The Seventy Sevens

Topics: Jesus, Ministry of Jesus, Prophet Pages: 10 (3591 words) Published: September 4, 2013
Liberty University

The seventy sevens: an exegetical study of
Daniel 9:24-27

A research paper submitted to Dr. James Todd Ph.D.
In Partial Fulfillment of the requirements For
BIBL450

Liberty University Online

By
David Cobb

Fort Worth, Texas
June 13, 2013

THE SEVENTY SEVENS: AN EXEGETICAL STUDY OF DANIEL 9:24-27
Throughout church history, orthodox scholars and theologians from various positions have come to the agreement that the life, ministry, death, burial, and resurrection of Jesus Christ completed Daniel 9. Such theologians as Calvin, Jerome, Augustine, Jonathan Edwards, and many more throughout history have agreed to this same truth. In the 1930’s however, a man named John Nelson Darby broke from this tradition with a new theological system, Dispensationalism. This system is an evangelical, futurist, biblical interpretation that understands God to have related to humans in different ways under different Biblical covenants in a series of dispensations, or periods of history. As a result of dispensationalism, the seventy weeks prophesy of Daniel 9:24-27 has also been divided into separate blocks. This paper intends to show that the traditional and orthodox view of the text is correct, and that the prophecy was in fact fulfilled within the generation of Christ and His ministry.

The Seventy Weeks of Daniel 9:
Those who believe in a traditional view of Daniel have little dispute over the number of years it took to fulfill the prophecy, four hundred and ninety years. The weeks of the seventy weeks of years are broken into three separate segments or categories. The first category, the first seven weeks, is a period of forty-nine years that spans from the beginning of the prophecy to the end of the first “installment” of the decree (9:25). The second period, which consists of sixty-two weeks of years, totaling four hundred and thirty-four years, combined with the first segment gives you a sum total of four hundred and eighty-three years. It should be pointed out; scholars are in absolute agreement with these two views of Daniel’s decree, having the Futurist as well as the preterist agreeing on the preteristic understanding of the prophetic sum. Beyond this point however is where scholars separate their views. The Futurist view states that the prophetic clock stopped within this decree. The preterist believes that these weeks of years, as well as the final week of seven years, run congruent within the prophecy itself. This brings the total number to four hundred and ninety consecutive years.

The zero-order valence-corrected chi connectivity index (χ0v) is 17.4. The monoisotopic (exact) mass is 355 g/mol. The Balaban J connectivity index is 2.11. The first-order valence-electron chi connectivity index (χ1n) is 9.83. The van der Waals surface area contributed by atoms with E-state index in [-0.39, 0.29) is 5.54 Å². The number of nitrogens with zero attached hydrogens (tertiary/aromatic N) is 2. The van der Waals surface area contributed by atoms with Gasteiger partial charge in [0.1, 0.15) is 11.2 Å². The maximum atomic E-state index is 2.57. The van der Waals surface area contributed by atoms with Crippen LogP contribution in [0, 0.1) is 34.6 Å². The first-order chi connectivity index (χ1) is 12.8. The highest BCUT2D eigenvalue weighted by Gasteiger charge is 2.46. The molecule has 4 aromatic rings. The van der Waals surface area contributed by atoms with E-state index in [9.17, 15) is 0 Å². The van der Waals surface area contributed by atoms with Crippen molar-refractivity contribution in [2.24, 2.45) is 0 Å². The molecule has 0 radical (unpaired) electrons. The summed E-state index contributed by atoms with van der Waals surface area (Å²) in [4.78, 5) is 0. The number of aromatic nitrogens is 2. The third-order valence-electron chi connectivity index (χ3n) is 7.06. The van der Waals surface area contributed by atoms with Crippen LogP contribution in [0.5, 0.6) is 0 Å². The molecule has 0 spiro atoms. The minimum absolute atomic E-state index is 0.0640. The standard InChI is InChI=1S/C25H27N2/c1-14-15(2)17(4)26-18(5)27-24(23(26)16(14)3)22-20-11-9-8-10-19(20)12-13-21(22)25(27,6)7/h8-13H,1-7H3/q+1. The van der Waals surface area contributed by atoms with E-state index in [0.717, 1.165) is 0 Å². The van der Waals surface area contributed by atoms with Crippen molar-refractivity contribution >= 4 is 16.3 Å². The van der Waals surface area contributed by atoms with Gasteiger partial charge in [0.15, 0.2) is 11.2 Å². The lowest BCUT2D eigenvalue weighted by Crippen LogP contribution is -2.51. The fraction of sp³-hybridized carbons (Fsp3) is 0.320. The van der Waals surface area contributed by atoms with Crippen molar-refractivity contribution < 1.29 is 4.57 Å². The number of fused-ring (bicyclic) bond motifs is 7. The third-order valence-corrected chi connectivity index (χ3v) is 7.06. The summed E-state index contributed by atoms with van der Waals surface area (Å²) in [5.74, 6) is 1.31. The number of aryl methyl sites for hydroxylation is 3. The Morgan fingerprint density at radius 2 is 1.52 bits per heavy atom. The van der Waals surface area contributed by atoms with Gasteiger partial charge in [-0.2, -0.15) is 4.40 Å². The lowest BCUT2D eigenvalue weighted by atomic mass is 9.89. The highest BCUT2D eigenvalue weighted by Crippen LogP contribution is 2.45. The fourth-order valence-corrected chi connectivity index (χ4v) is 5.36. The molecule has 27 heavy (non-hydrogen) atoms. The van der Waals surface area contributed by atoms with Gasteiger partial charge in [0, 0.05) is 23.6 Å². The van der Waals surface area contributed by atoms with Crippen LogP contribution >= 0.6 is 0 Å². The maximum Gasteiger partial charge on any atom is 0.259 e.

The Dispensational system holds to the view that the prophetic clock within this four hundred and ninety year period has ceased. This result is due to the Israeli rejection of the Messiah. Dispensationalists separate the first four hundred and eighty-three years from the final seven years, placing a gap within the prophecy itself. There has been nearly two thousand years of separation from the four hundred and eighty-three years to the present due to the rejection of the Messiah by Israel. Archer explains it like this; “the data of v. 26 indicate that a long but undeterminable interval is intended between A.D. 27(the end of the sixty-ninth heptad)- after Messiah appears; then the Crucifixion occurs; Jerusalem is destroyed by the Romans; and finally, there is a period of overwhelming disaster, war and desolation- and the inception of the final seven years of the last days (v. 27), in the midst of which the antitypical prince or supreme dictator covenants with the Jewish people for seven years of religious tolerance, only to revoke his promise after three and a half years. Although his argument seems to be made with precision, there are questions that must be asked concerning his position. First: what evidence is there for a nearly two thousand-year gap in the fulfillment of the prophecy? What Biblical or Extra-Biblical evidences are there to show that these events were fulfilled within...


Bibliography: Archer, Gleason L. Encyclopedia of Biblical Difficulties. Grand Rapids, MI. Zondervan. 1988
DeMar, Gary
Jerome. Commentary on Daniel. Translated by Gleason L. Archer. Preterist Archive, 1958.
Mauro, Philip. The Seventy Weeks and the Great Tribulation: A Study of the Last Two Visions of Daniel, (1921) 1944.
Newman, Robert C. “Daniel’s Seventy Weeks and the Old Testament Sabbath Year Cycle.” JETS 16, no. 4 (1988): 234.
Terry, Milton S. Biblical Apocalyptics: A Study of the Most Notable of God and of Christ in the Canonical Scriptures. New York: Eaton and Mains, 2898; pg. 201
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[ 1 ]. Archer, Gleason L. Encyclopedia of Biblical Difficulties. Grand Rapids, MI. Zondervan. 1988; pg. 282-283
[ 2 ]
[ 3 ]. Newman, Robert C. “Daniel’s Seventy Weeks and the Old Testament Sabbath Year Cycle.” JETS 16, no. 4 (1988): pg. 234
[ 4 ]
[ 9 ]. Jerome. Commentary on Daniel. Translated by Gleason L. Archer. Preterist Archive, 1958; pg. 55
[ 10 ]
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